Chapter Three explores modern literature’s compulsion to self-sabotage and the communities brought about by this self-destruction. Bataille’s L’Abbé C. points an accusing finger at Literature as another model for authoritative, exclusive communities. Self-combusting through haphazard writing and self-plagiarism, L’Abbé C. attempts to challenge the authority of its writer and avoid any future co-optations, but, in turn, leaves its readers stranded. Sarraute’s Le Mensonge similarly disowns Literature, and Literature’s authoritative tendencies, by writing for the radio-waves. The radio seems to short-circuit Literature’s normative bent and to give way to a sovereign community. Michon’s Mythologies d’hiver similarly alludes to the avant-garde’s hostility towards a narrative accused of bringing together the traditional, i.e. religious, community. While constantly throwing his enterprise into self-doubt, Michon paradoxically reintroduces both the narrative and the possibility of Christian faith as potential ways to a sovereign community.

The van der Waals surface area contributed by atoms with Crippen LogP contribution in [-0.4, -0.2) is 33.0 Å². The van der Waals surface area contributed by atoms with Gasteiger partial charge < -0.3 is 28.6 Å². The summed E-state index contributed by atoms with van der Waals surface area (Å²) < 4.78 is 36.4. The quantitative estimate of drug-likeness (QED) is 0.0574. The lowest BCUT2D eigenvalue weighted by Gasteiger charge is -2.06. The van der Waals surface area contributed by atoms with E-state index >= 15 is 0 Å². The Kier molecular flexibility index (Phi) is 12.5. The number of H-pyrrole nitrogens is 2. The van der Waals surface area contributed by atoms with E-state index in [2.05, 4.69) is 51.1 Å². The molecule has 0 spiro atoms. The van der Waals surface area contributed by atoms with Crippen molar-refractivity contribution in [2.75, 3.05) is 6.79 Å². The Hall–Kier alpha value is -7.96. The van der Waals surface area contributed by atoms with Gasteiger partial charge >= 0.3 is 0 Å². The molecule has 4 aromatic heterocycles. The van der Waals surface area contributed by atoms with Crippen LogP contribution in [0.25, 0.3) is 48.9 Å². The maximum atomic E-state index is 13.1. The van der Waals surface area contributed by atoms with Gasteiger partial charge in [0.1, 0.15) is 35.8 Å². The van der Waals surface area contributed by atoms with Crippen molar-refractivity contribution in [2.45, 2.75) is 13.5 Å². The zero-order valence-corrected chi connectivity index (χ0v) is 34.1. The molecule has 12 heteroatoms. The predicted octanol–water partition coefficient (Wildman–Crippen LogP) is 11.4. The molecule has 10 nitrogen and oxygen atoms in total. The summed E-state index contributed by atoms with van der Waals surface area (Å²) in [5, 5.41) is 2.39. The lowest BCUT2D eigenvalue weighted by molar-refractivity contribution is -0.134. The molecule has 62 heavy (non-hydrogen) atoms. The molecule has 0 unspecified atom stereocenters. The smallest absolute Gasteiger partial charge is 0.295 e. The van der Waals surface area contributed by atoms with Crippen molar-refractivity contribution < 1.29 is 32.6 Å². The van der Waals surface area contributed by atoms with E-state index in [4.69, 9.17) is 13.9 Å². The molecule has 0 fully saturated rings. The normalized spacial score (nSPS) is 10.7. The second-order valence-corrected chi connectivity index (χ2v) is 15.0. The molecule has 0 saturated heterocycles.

Featuring a behind-the-scenes look at a globalized economy, Varda’s film, Les Glaneurs et la glaneuse, focuses on what happens to unproductive, i.e. sovereign, things and beings. Chapter Four of this dissertation looks at how Varda’s marginals, who live off of the system without any political inklings, successfully dodge all political re-appropriation while, through solidarity, offering alternative models for sovereign communities.

Having looked at how these four artists on the margins of the avant-garde, Bataille, Sarraute, Michon and Varda, reject the traditional, that is the religious and servile community and try to image new, sovereign ones, this work concludes by asking whether they accomplished what they set out to do. While some call their attempts to imagine new communities irrelevant, since these communities could never be put into effect without betraying themselves, this analysis argues that it is those very attempts that in fact allow the avant-garde to continue dreaming of and arguing over what could be.